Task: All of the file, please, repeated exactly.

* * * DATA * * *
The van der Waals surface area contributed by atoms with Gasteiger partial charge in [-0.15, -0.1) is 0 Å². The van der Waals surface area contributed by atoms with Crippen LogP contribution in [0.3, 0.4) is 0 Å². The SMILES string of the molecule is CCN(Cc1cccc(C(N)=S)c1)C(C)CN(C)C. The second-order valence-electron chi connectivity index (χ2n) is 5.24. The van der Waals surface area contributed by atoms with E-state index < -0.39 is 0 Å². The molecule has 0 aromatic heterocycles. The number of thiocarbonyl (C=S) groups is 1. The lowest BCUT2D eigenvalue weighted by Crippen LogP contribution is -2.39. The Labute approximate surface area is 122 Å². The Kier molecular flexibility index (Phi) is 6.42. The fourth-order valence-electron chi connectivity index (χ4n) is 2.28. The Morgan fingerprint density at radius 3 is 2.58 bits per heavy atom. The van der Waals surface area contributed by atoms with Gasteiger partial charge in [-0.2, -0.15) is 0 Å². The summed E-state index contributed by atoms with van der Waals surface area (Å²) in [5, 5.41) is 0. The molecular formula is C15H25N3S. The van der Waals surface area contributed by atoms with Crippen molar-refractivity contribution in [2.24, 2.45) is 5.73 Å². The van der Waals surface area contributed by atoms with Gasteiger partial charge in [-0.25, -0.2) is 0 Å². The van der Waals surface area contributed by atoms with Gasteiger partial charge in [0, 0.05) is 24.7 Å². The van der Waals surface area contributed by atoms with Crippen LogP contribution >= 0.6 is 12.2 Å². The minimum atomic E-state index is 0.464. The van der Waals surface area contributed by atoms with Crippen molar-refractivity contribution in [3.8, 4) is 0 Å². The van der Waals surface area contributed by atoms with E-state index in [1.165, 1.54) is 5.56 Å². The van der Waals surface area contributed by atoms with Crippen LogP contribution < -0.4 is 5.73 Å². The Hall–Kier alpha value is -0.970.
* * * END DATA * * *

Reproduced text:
The van der Waals surface area contributed by atoms with Gasteiger partial charge in [-0.15, -0.1) is 0 Å². The van der Waals surface area contributed by atoms with Crippen LogP contribution in [0.3, 0.4) is 0 Å². The SMILES string of the molecule is CCN(Cc1cccc(C(N)=S)c1)C(C)CN(C)C. The second-order valence-electron chi connectivity index (χ2n) is 5.24. The van der Waals surface area contributed by atoms with E-state index < -0.39 is 0 Å². The molecule has 0 aromatic heterocycles. The number of thiocarbonyl (C=S) groups is 1. The lowest BCUT2D eigenvalue weighted by Crippen LogP contribution is -2.39. The Labute approximate surface area is 122 Å². The Kier molecular flexibility index (Phi) is 6.42. The fourth-order valence-electron chi connectivity index (χ4n) is 2.28. The Morgan fingerprint density at radius 3 is 2.58 bits per heavy atom. The van der Waals surface area contributed by atoms with Gasteiger partial charge in [-0.2, -0.15) is 0 Å². The summed E-state index contributed by atoms with van der Waals surface area (Å²) in [5, 5.41) is 0. The molecular formula is C15H25N3S. The van der Waals surface area contributed by atoms with Crippen molar-refractivity contribution in [2.24, 2.45) is 5.73 Å². The van der Waals surface area contributed by atoms with Gasteiger partial charge in [-0.25, -0.2) is 0 Å². The van der Waals surface area contributed by atoms with Gasteiger partial charge in [0, 0.05) is 24.7 Å². The van der Waals surface area contributed by atoms with Crippen LogP contribution >= 0.6 is 12.2 Å². The minimum atomic E-state index is 0.464. The van der Waals surface area contributed by atoms with Crippen molar-refractivity contribution in [3.8, 4) is 0 Å². The van der Waals surface area contributed by atoms with E-state index in [1.165, 1.54) is 5.56 Å². The van der Waals surface area contributed by atoms with Crippen LogP contribution < -0.4 is 5.73 Å². The Hall–Kier alpha value is -0.970.